Ancient Illyria: to AD 1909

The western part of the Balkan peninsula is known to the ancient Greeks as Illyria. The Illyrians, a group of Indo-european tribes, have been in the area since at least 1000 BC. Their region becomes prosperous during the Roman empire and is devastated by the subsequent passage of Visigoths and Huns on their way into Europe. But these waves of people, however destructive, merely pass through.

The next to arrive in the Balkans, in the 6th century AD, are the Slavs - and they come to stay. Gradually they predominate in the entire region of Illyria except for mountainous Albania. The Albanians become the only identifable group descending directly from the Illyrians.

In its strategic but exposed position, Albania is a pawn in the shifting patterns of power through the centuries. It is in the Byzantine empire, it is prey to Norman adventurers from southern Italy, it is in the Latin empire of Constantinople, its ports are occupied by Venice and finally it is absorbed within the Ottoman empire.

Early rule by the Turks is repeatedly frustrated by the achievements of Albania's national hero, Skanderbeg. Son of an Albanian princely family, he is taken as a hostage to Istanbul and is brought up to be a Muslim warrior. But when sent into service in the Balkans, he changes sides, proclaims himself a Christian and leads a movement to liberate his people.

From 1443 to 1467 Skanderbeg frustrates a succession of Turkish armies sent to subdue him, on occasion even armies led in person by the sultans Murad and Mehmed II. But after his death, in 1468, Albania sinks into an uninterrupted four centuries of subjection to Turkish rule.

Sealed off from the constant struggles between Christian nations and the Turks elsewhere in the Balkans, Albania becomes fully absorbed into the Ottoman empire. Education is only in Turkish; the only chance of advancement is in the Turkish administration or army. Eventually more than two thirds of the Albanian population are Muslim, with the rest being divided between Roman Catholic and Greek Orthodox.

As a result a nationalist movement develops later in Albania than elsewhere in the region. But in the late 19th century there are attempts to print some works of literature in Albanian - an activity forbidden by the Turks and made more difficult by the lack of an agreed alphabet.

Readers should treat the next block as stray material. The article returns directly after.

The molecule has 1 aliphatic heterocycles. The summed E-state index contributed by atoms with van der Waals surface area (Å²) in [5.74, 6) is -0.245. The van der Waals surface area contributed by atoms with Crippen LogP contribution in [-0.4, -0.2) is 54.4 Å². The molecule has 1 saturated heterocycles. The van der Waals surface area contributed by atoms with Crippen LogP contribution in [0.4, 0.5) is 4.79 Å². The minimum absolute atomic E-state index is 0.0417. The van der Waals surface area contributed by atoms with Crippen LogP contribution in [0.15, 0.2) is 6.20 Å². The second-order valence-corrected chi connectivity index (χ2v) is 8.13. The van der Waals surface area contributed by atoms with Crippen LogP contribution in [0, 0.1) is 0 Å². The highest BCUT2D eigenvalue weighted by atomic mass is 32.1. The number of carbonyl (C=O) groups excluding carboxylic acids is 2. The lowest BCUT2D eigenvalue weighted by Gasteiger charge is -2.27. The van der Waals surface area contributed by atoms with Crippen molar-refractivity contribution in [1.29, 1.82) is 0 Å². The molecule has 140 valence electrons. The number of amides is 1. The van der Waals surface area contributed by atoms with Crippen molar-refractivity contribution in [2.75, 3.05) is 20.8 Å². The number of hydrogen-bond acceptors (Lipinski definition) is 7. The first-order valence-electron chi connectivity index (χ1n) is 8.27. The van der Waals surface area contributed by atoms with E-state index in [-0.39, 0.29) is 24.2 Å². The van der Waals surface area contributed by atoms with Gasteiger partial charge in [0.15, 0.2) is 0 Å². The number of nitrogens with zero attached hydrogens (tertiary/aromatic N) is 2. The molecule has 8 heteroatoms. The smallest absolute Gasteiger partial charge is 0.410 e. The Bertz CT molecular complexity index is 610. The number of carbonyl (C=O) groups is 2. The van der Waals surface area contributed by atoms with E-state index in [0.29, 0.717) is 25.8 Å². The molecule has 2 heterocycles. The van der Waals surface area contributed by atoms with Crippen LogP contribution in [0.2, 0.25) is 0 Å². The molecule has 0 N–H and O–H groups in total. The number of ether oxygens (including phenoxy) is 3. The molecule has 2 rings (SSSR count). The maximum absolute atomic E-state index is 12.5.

The defining moment of Albanian Nationalism is a congress held at Bitolj in 1909, which adopts a standard way of writing and spelling the Albanian language in Roman letters. The same congress appoints a committee of national union, aiming at this stage only for autonomy within the Ottoman empire. But events move faster than the committee could possibly envisage. Three years later, turmoil in the region leads almost instantly to Albanian independence.

The first Balkan War: AD 1912-1913

The Balkan upheavals of 1912 begin in Albania. A national uprising against the Turks is so successful that an Albanian army presses far enough east to occupy the Macedonian city of Skopje. This success stirs the Balkan states to action, for an independent Albania is not part of their plans. In October 1912 Greece, Serbia and Bulgaria go to war against Turkey.

The allies rapidly make inroads into Macedonia and Albania. In the east the Bulgarians push the Turks back to their defensive lines at Catalca, only sixty miles from Istanbul. In the west the Greeks move into southern Albania and the Serbians reach the Adriatic, capturing the port of Durrës on November 28.

On the same day at Vlorë, another port fifty miles to the south, the Albanians declare their independence and set up their first national government. But the issue is now taken into international hands.

Austria-Hungary, in particular, is determined not to have a strengthened Serbia on her southern border. A conference of ambassadors of the relevant powers (Italy, Austria-Hungary, Russia, the Ottoman empire) convenes in London in December to discuss the issue. It is agreed that the independence of Albania should be recognized, but there is much dispute as to the exact boundaries. Russian pressure on behalf of the Serbs results eventually in one glaring anomaly. The province of Kosovo, containing some 800,000 Albanian inhabitants, is severed from Albania and allotted to Serbia.

It is agreed also in London (in a second conference in May 1913) that the western border of European Turkey will run from Enos on the Aegean to Midye on the Black Sea. It is left to the three Balkan states to divide between themselves the whole of the rest of Turkish Europe up to the Albanian border - an area consisting of western Thrace and Macedonia.

Since Serbia, Bulgaria and Greece have made mutual agreements on this issue before the outbreak of war, this might be assumed to be easy. But this is the Balkans. Negotiations are immediately undertaken to alter the agreed terms until, in June 1913, the king of Bulgaria decides upon military intervention.

This History is as yet incomplete.